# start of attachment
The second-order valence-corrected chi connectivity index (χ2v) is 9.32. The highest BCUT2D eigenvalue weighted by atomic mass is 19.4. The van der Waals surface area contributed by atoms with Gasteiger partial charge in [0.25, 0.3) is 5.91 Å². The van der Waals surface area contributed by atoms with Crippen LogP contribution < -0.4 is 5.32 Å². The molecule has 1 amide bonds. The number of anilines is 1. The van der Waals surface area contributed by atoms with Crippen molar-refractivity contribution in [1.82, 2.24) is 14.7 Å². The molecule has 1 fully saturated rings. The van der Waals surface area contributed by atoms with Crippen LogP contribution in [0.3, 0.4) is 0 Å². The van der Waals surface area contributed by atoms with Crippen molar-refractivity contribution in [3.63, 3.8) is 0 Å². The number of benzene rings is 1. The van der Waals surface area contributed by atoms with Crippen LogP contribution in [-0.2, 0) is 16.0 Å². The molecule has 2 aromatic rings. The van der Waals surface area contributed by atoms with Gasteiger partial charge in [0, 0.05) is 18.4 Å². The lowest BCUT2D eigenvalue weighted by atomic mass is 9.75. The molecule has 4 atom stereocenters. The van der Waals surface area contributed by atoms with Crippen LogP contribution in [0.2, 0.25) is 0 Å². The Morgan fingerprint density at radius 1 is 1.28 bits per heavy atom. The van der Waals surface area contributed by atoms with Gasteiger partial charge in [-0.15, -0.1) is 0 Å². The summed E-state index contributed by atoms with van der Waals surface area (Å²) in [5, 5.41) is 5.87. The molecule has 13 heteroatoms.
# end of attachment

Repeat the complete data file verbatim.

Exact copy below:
The second-order valence-corrected chi connectivity index (χ2v) is 9.32. The highest BCUT2D eigenvalue weighted by atomic mass is 19.4. The van der Waals surface area contributed by atoms with Gasteiger partial charge in [0.25, 0.3) is 5.91 Å². The van der Waals surface area contributed by atoms with Crippen LogP contribution < -0.4 is 5.32 Å². The molecule has 1 amide bonds. The number of anilines is 1. The van der Waals surface area contributed by atoms with Crippen molar-refractivity contribution in [1.82, 2.24) is 14.7 Å². The molecule has 1 fully saturated rings. The van der Waals surface area contributed by atoms with Crippen LogP contribution in [0.3, 0.4) is 0 Å². The van der Waals surface area contributed by atoms with Crippen molar-refractivity contribution in [3.63, 3.8) is 0 Å². The number of benzene rings is 1. The van der Waals surface area contributed by atoms with Crippen LogP contribution in [-0.2, 0) is 16.0 Å². The molecule has 2 aromatic rings. The van der Waals surface area contributed by atoms with Gasteiger partial charge in [0, 0.05) is 18.4 Å². The lowest BCUT2D eigenvalue weighted by atomic mass is 9.75. The molecule has 4 atom stereocenters. The van der Waals surface area contributed by atoms with Crippen LogP contribution in [0.2, 0.25) is 0 Å². The Morgan fingerprint density at radius 1 is 1.28 bits per heavy atom. The van der Waals surface area contributed by atoms with Gasteiger partial charge in [-0.15, -0.1) is 0 Å². The summed E-state index contributed by atoms with van der Waals surface area (Å²) in [5, 5.41) is 5.87. The molecule has 13 heteroatoms.